Why I Am a Catholic (1932) is a collection of essays by Hilaire Belloc, Archbishop Alban Goodier, Ronald Knox, C.C. Martindale and novelist Sheila Kaye-Smith. Their collective defense of the faith is well worth studying. Another reason for studying Belloc and friends is that much has happened in the world to make us wonder how the Church has lasted two thousand years and still offers us a safe and sane path out of an increasingly unsafe and insane age.
Hilaire Belloc (1870-1953)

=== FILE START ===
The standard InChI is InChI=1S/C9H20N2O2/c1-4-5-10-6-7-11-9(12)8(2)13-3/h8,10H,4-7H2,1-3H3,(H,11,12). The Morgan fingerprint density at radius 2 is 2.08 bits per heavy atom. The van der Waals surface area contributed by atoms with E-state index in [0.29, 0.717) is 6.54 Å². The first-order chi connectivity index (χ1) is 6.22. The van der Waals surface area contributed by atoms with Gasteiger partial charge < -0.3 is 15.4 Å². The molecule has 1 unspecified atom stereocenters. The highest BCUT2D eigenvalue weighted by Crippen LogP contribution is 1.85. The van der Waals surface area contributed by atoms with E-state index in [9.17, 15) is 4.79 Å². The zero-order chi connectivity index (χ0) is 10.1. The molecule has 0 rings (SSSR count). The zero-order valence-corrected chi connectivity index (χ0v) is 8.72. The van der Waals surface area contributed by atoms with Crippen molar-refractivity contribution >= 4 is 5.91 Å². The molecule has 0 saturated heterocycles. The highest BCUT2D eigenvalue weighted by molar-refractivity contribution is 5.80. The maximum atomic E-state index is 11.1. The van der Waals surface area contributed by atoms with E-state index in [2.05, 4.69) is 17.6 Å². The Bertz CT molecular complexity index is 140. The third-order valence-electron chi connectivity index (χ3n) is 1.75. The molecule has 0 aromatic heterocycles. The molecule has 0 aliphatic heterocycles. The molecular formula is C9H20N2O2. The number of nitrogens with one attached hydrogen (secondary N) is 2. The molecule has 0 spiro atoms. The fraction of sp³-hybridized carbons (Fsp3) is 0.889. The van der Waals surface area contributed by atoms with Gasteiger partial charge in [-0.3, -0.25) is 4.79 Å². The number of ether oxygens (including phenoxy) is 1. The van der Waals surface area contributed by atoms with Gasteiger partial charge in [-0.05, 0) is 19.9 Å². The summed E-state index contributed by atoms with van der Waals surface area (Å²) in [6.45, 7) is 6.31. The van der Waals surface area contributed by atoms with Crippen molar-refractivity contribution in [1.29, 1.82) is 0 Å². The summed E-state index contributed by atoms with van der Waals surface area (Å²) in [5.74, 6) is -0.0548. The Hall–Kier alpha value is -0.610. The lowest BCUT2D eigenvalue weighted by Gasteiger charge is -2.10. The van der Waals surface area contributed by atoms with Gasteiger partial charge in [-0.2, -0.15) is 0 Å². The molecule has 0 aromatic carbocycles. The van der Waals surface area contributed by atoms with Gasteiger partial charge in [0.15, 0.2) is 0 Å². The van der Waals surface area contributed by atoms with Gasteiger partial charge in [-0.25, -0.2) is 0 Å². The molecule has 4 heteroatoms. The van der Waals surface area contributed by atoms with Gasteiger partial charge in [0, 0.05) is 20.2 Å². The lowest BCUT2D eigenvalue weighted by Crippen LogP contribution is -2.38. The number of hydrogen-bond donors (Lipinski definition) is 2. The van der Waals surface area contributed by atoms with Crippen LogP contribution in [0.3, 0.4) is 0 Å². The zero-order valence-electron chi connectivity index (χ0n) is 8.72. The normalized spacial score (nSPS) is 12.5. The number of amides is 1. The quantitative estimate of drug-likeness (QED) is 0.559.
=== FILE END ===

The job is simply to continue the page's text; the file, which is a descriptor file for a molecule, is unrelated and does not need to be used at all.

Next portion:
Belloc begins by admitting frankly that the first reason he is a Catholic is that he was born a Catholic. This, of course, is not a decisive reason for being a Catholic, any more than it would be a decisive reason to be an adult atheist who since childhood has learned to avoid religion like the plague. So, Belloc asserts, the real questions to be answered are the adult questions: what we are, why we should exist, how we should exist, and where we are going. When all other distractions are put aside, these are the fundamental and inescapable questions that every human being must address sooner or later; the questions that make all of us, whether we like it or not, philosophers of one school or another.